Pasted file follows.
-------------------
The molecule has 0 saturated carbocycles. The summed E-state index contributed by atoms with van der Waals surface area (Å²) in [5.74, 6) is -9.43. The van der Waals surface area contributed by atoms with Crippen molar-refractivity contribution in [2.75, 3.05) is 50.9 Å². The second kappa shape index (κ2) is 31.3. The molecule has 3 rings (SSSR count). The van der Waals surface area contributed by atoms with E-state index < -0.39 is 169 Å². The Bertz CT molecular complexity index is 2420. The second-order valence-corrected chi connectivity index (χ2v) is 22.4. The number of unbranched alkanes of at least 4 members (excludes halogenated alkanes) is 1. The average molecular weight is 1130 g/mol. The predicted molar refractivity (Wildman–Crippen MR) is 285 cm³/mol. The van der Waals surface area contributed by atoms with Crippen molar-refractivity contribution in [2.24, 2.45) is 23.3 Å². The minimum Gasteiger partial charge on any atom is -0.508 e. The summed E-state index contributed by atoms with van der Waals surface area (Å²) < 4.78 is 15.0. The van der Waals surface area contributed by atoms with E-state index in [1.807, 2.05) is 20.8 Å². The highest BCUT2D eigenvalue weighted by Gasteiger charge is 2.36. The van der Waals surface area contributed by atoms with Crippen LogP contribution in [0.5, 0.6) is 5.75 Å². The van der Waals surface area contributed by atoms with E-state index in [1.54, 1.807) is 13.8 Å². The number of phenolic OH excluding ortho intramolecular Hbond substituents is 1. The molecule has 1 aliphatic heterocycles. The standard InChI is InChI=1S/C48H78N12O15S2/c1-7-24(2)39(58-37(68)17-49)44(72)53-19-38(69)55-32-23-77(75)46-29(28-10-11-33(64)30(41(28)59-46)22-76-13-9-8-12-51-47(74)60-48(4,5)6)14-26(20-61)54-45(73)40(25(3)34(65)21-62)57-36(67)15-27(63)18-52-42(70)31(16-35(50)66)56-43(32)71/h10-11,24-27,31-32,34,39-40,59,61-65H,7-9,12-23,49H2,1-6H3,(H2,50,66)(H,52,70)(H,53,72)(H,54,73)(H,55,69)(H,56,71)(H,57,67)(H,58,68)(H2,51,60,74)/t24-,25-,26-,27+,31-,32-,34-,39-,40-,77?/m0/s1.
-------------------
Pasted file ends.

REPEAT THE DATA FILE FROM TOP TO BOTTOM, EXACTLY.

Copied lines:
The molecule has 0 saturated carbocycles. The summed E-state index contributed by atoms with van der Waals surface area (Å²) in [5.74, 6) is -9.43. The van der Waals surface area contributed by atoms with Crippen molar-refractivity contribution in [2.75, 3.05) is 50.9 Å². The second kappa shape index (κ2) is 31.3. The molecule has 3 rings (SSSR count). The van der Waals surface area contributed by atoms with E-state index < -0.39 is 169 Å². The Bertz CT molecular complexity index is 2420. The second-order valence-corrected chi connectivity index (χ2v) is 22.4. The number of unbranched alkanes of at least 4 members (excludes halogenated alkanes) is 1. The average molecular weight is 1130 g/mol. The predicted molar refractivity (Wildman–Crippen MR) is 285 cm³/mol. The van der Waals surface area contributed by atoms with Crippen molar-refractivity contribution in [2.24, 2.45) is 23.3 Å². The minimum Gasteiger partial charge on any atom is -0.508 e. The summed E-state index contributed by atoms with van der Waals surface area (Å²) < 4.78 is 15.0. The van der Waals surface area contributed by atoms with E-state index in [1.807, 2.05) is 20.8 Å². The highest BCUT2D eigenvalue weighted by Gasteiger charge is 2.36. The van der Waals surface area contributed by atoms with Crippen LogP contribution in [0.5, 0.6) is 5.75 Å². The van der Waals surface area contributed by atoms with E-state index in [1.54, 1.807) is 13.8 Å². The number of phenolic OH excluding ortho intramolecular Hbond substituents is 1. The molecule has 1 aliphatic heterocycles. The standard InChI is InChI=1S/C48H78N12O15S2/c1-7-24(2)39(58-37(68)17-49)44(72)53-19-38(69)55-32-23-77(75)46-29(28-10-11-33(64)30(41(28)59-46)22-76-13-9-8-12-51-47(74)60-48(4,5)6)14-26(20-61)54-45(73)40(25(3)34(65)21-62)57-36(67)15-27(63)18-52-42(70)31(16-35(50)66)56-43(32)71/h10-11,24-27,31-32,34,39-40,59,61-65H,7-9,12-23,49H2,1-6H3,(H2,50,66)(H,52,70)(H,53,72)(H,54,73)(H,55,69)(H,56,71)(H,57,67)(H,58,68)(H2,51,60,74)/t24-,25-,26-,27+,31-,32-,34-,39-,40-,77?/m0/s1.